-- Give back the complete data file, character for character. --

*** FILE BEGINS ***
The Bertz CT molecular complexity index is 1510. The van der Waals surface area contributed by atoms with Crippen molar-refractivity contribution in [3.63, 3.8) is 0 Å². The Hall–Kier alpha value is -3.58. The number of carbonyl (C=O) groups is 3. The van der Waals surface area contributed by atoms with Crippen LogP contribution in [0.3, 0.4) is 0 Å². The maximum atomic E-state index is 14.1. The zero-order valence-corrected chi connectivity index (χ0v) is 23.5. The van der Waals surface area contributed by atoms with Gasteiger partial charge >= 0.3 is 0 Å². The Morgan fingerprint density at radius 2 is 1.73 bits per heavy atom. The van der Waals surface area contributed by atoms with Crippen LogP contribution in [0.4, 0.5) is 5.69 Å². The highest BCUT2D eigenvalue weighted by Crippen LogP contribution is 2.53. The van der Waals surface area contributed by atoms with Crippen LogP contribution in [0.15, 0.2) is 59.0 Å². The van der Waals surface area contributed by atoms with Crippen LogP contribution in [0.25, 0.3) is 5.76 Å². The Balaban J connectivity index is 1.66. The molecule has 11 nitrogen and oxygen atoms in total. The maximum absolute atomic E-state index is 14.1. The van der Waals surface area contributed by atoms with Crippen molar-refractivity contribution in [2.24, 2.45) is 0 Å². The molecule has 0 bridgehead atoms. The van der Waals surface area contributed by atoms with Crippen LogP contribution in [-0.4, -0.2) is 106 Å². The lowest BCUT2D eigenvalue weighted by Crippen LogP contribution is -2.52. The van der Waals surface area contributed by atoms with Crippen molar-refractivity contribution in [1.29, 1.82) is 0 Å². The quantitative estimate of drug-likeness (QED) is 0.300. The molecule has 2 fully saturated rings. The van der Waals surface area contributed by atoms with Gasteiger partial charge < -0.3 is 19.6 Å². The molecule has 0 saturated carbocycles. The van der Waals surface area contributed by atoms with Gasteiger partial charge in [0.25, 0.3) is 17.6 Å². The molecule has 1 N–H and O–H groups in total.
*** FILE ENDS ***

The Bertz CT molecular complexity index is 1510. The van der Waals surface area contributed by atoms with Crippen molar-refractivity contribution in [3.63, 3.8) is 0 Å². The Hall–Kier alpha value is -3.58. The number of carbonyl (C=O) groups is 3. The van der Waals surface area contributed by atoms with Crippen LogP contribution in [0.3, 0.4) is 0 Å². The maximum atomic E-state index is 14.1. The zero-order valence-corrected chi connectivity index (χ0v) is 23.5. The van der Waals surface area contributed by atoms with Gasteiger partial charge >= 0.3 is 0 Å². The Morgan fingerprint density at radius 2 is 1.73 bits per heavy atom. The van der Waals surface area contributed by atoms with Crippen LogP contribution in [0.4, 0.5) is 5.69 Å². The highest BCUT2D eigenvalue weighted by Crippen LogP contribution is 2.53. The van der Waals surface area contributed by atoms with Crippen LogP contribution in [0.15, 0.2) is 59.0 Å². The van der Waals surface area contributed by atoms with Crippen LogP contribution in [0.25, 0.3) is 5.76 Å². The Balaban J connectivity index is 1.66. The molecule has 11 nitrogen and oxygen atoms in total. The maximum absolute atomic E-state index is 14.1. The van der Waals surface area contributed by atoms with Crippen molar-refractivity contribution in [2.24, 2.45) is 0 Å². The molecule has 0 bridgehead atoms. The van der Waals surface area contributed by atoms with Crippen LogP contribution in [-0.4, -0.2) is 106 Å². The lowest BCUT2D eigenvalue weighted by Crippen LogP contribution is -2.52. The van der Waals surface area contributed by atoms with Crippen molar-refractivity contribution in [1.29, 1.82) is 0 Å². The quantitative estimate of drug-likeness (QED) is 0.300. The molecule has 2 fully saturated rings. The van der Waals surface area contributed by atoms with Gasteiger partial charge < -0.3 is 19.6 Å². The molecule has 0 saturated carbocycles. The van der Waals surface area contributed by atoms with Gasteiger partial charge in [0.25, 0.3) is 17.6 Å². The molecule has 1 N–H and O–H groups in total.